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Serious Newbie here, How do I interpret my results from AnalzyeMyGenes?

Discussion in 'Genetic Testing and SNPs' started by abporter, Nov 5, 2013.

  1. abporter

    abporter

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    Austin, TX
    The only homozygous result I got was:
    rs8176928 16 G 0.37 GG Homozygous

    Where should I go to find out the implications of this and what I might/should do about it? Also should I be concerned about the others that showed up that were not homozygous?
    Thanks!!!
    Last edited: Nov 5, 2013
  2. Valentijn

    Valentijn Activity Level: 3

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    Amersfoort, Netherlands
    That one is actually an error by 23andMe, and can be ignored.

    Some of the "i" number SNPs are pathogenic mutations, which might have an effect when heterozygous.

    There's also a ten_percent file which can be downloaded from http://sourceforge.net/projects/analyzemygenes/files/Databases/ and selected instead of the one_percent file. We've been using that to compare results of ME/CFS patients, to see if we have any rare similarities to each other.
    abporter likes this.
  3. Creekee

    Creekee Senior Member

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    Arizona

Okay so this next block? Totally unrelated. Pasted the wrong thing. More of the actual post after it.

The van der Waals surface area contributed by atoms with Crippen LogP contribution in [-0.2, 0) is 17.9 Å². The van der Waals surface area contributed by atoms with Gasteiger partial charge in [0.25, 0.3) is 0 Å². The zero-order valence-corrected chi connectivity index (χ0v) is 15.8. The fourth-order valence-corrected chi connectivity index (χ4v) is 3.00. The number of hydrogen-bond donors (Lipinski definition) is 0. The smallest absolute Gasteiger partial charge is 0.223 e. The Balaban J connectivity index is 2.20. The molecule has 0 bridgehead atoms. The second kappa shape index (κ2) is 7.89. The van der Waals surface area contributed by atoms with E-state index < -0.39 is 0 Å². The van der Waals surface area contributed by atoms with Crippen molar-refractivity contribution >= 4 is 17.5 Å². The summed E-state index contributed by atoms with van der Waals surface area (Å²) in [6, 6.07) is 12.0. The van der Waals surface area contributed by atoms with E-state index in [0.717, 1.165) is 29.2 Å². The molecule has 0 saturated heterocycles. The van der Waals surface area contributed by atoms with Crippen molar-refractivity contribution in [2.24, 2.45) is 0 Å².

@Valentijn

    How 'bout AG for:

    i5007108
    i5008901

    ?

    Thanks!
  4. Valentijn

    Valentijn Activity Level: 3

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    The "rs" numbers for the "i" numbers are in the "ETC" column, and are much easier to find info on.

    i5007108 is rs74315329 on MYOC, and is a known pathogenic missense mutations. That means that research has found that that specific mutation often causes a specific disease (though sometimes they are wrong, and it's just coincidence). More data regarding that SNP and the research is at http://omim.org/entry/601652#0003 with links to the papers at the bottom of the page.

    Basically it can cause glaucoma, and most of the other pathogenic SNPs on that gene specify that only one copy of the bad allele is needed. And the description states that the problem is inherited in a dominant manner, meaning that being heterozygous is sufficient to get glaucoma. http://www.ncbi.nlm.nih.gov/pubmed/11535458 provides some more detail, specifying that average age at diagnosis is 52.4 (age range of 40-65 at one standard deviation). Also that about 25% of the people in those families who had the mutation and were aged 40+ did not have glaucoma - so it might not hit everyone that has it.

    i5008901 is rs72653095 and according to http://www.ncbi.nlm.nih.gov/projects/SNP/snp_ref.cgi?rs=72653095 it is a missense mutation which means that it causes a structural change to the protein which it makes. Only 0.5% of a very large sample is heterozygous for it, and no one in that sample is homozygous for it. Hence it would seem that SNP has a good chance of having an impact on APOB gene function.

    And: "Mutations in this gene or its regulatory region cause hypobetalipoproteinemia, normotriglyceridemic hypobetalipoproteinemia, and hypercholesterolemia due to ligand-defective apoB, diseases affecting plasma cholesterol and apoB levels." So it could be interesting to look up the symptoms of those to see if you have any of them.

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